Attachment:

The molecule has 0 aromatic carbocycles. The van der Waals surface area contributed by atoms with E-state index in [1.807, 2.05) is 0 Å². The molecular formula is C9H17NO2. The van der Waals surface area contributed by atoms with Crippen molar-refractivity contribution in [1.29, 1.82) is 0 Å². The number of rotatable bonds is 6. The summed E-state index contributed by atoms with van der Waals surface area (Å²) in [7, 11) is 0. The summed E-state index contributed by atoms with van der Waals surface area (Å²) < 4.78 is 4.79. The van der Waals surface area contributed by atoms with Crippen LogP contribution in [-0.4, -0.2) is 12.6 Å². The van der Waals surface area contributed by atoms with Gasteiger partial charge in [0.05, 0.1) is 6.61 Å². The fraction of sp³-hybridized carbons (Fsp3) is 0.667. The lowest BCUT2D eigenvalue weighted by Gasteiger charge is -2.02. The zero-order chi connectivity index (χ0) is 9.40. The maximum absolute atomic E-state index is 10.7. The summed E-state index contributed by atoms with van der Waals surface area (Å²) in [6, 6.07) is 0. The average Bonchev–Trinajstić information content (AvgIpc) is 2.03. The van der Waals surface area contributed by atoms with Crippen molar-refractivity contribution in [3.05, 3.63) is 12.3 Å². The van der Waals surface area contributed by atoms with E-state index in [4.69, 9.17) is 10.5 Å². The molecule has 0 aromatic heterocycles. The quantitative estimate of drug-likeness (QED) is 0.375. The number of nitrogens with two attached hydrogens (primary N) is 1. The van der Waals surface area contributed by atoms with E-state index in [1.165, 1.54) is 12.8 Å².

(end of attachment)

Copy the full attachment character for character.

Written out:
The molecule has 0 aromatic carbocycles. The van der Waals surface area contributed by atoms with E-state index in [1.807, 2.05) is 0 Å². The molecular formula is C9H17NO2. The van der Waals surface area contributed by atoms with Crippen molar-refractivity contribution in [1.29, 1.82) is 0 Å². The number of rotatable bonds is 6. The summed E-state index contributed by atoms with van der Waals surface area (Å²) in [7, 11) is 0. The summed E-state index contributed by atoms with van der Waals surface area (Å²) < 4.78 is 4.79. The van der Waals surface area contributed by atoms with Crippen LogP contribution in [-0.4, -0.2) is 12.6 Å². The van der Waals surface area contributed by atoms with Gasteiger partial charge in [0.05, 0.1) is 6.61 Å². The fraction of sp³-hybridized carbons (Fsp3) is 0.667. The lowest BCUT2D eigenvalue weighted by Gasteiger charge is -2.02. The zero-order chi connectivity index (χ0) is 9.40. The maximum absolute atomic E-state index is 10.7. The summed E-state index contributed by atoms with van der Waals surface area (Å²) in [6, 6.07) is 0. The average Bonchev–Trinajstić information content (AvgIpc) is 2.03. The van der Waals surface area contributed by atoms with Crippen molar-refractivity contribution in [3.05, 3.63) is 12.3 Å². The van der Waals surface area contributed by atoms with E-state index in [4.69, 9.17) is 10.5 Å². The molecule has 0 aromatic heterocycles. The quantitative estimate of drug-likeness (QED) is 0.375. The number of nitrogens with two attached hydrogens (primary N) is 1. The van der Waals surface area contributed by atoms with E-state index in [1.165, 1.54) is 12.8 Å².